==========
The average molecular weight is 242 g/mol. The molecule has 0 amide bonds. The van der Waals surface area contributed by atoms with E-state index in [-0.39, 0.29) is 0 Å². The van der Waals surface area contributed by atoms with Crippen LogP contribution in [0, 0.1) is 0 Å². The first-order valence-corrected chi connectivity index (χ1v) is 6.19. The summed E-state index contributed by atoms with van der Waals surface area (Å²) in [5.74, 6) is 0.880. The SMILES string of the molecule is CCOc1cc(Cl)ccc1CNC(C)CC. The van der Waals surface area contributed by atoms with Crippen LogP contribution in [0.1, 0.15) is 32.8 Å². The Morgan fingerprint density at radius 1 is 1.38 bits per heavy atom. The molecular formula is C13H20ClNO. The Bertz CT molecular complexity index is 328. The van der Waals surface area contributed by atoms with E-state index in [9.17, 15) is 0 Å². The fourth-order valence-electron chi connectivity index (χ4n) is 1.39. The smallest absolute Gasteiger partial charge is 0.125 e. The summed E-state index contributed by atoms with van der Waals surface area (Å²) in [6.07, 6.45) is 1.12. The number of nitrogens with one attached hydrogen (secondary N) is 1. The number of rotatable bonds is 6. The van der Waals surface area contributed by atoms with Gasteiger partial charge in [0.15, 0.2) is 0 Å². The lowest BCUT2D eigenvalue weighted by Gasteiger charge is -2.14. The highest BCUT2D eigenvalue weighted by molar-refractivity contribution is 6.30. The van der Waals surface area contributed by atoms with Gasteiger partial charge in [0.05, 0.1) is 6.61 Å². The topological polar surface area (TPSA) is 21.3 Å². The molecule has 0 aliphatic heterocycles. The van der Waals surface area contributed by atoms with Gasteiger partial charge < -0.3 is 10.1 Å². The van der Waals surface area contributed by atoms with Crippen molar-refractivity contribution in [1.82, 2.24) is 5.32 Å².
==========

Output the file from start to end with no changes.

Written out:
The average molecular weight is 242 g/mol. The molecule has 0 amide bonds. The van der Waals surface area contributed by atoms with E-state index in [-0.39, 0.29) is 0 Å². The van der Waals surface area contributed by atoms with Crippen LogP contribution in [0, 0.1) is 0 Å². The first-order valence-corrected chi connectivity index (χ1v) is 6.19. The summed E-state index contributed by atoms with van der Waals surface area (Å²) in [5.74, 6) is 0.880. The SMILES string of the molecule is CCOc1cc(Cl)ccc1CNC(C)CC. The van der Waals surface area contributed by atoms with Crippen LogP contribution in [0.1, 0.15) is 32.8 Å². The Morgan fingerprint density at radius 1 is 1.38 bits per heavy atom. The molecular formula is C13H20ClNO. The Bertz CT molecular complexity index is 328. The van der Waals surface area contributed by atoms with E-state index in [9.17, 15) is 0 Å². The fourth-order valence-electron chi connectivity index (χ4n) is 1.39. The smallest absolute Gasteiger partial charge is 0.125 e. The summed E-state index contributed by atoms with van der Waals surface area (Å²) in [6.07, 6.45) is 1.12. The number of nitrogens with one attached hydrogen (secondary N) is 1. The number of rotatable bonds is 6. The van der Waals surface area contributed by atoms with Gasteiger partial charge in [0.15, 0.2) is 0 Å². The lowest BCUT2D eigenvalue weighted by Gasteiger charge is -2.14. The highest BCUT2D eigenvalue weighted by molar-refractivity contribution is 6.30. The van der Waals surface area contributed by atoms with Gasteiger partial charge in [0.05, 0.1) is 6.61 Å². The topological polar surface area (TPSA) is 21.3 Å². The molecule has 0 aliphatic heterocycles. The van der Waals surface area contributed by atoms with Gasteiger partial charge < -0.3 is 10.1 Å². The van der Waals surface area contributed by atoms with Crippen molar-refractivity contribution in [1.82, 2.24) is 5.32 Å².